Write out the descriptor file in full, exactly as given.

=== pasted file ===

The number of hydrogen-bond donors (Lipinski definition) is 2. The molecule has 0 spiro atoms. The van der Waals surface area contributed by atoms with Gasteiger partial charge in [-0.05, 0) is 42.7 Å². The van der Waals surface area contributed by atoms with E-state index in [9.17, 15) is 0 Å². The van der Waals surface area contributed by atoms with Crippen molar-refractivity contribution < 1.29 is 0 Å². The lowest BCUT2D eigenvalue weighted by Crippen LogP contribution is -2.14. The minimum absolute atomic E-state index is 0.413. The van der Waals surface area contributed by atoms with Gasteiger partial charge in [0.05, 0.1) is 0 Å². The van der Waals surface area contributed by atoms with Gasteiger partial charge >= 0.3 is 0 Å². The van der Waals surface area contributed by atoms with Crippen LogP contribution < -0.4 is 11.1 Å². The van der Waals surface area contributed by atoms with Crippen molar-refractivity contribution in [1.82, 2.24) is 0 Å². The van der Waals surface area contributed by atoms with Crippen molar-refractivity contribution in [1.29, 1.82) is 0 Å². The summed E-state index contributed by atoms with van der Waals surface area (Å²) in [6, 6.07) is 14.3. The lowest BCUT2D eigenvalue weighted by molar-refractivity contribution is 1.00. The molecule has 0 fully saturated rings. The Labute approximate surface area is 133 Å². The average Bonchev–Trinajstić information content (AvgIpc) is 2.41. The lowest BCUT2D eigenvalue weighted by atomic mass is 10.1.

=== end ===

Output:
The number of hydrogen-bond donors (Lipinski definition) is 2. The molecule has 0 spiro atoms. The van der Waals surface area contributed by atoms with Gasteiger partial charge in [-0.05, 0) is 42.7 Å². The van der Waals surface area contributed by atoms with E-state index in [9.17, 15) is 0 Å². The van der Waals surface area contributed by atoms with Crippen molar-refractivity contribution < 1.29 is 0 Å². The lowest BCUT2D eigenvalue weighted by Crippen LogP contribution is -2.14. The minimum absolute atomic E-state index is 0.413. The van der Waals surface area contributed by atoms with Gasteiger partial charge in [0.05, 0.1) is 0 Å². The van der Waals surface area contributed by atoms with Gasteiger partial charge >= 0.3 is 0 Å². The van der Waals surface area contributed by atoms with Crippen LogP contribution < -0.4 is 11.1 Å². The van der Waals surface area contributed by atoms with Crippen molar-refractivity contribution in [1.82, 2.24) is 0 Å². The van der Waals surface area contributed by atoms with Crippen molar-refractivity contribution in [1.29, 1.82) is 0 Å². The summed E-state index contributed by atoms with van der Waals surface area (Å²) in [6, 6.07) is 14.3. The lowest BCUT2D eigenvalue weighted by molar-refractivity contribution is 1.00. The molecule has 0 fully saturated rings. The Labute approximate surface area is 133 Å². The average Bonchev–Trinajstić information content (AvgIpc) is 2.41. The lowest BCUT2D eigenvalue weighted by atomic mass is 10.1.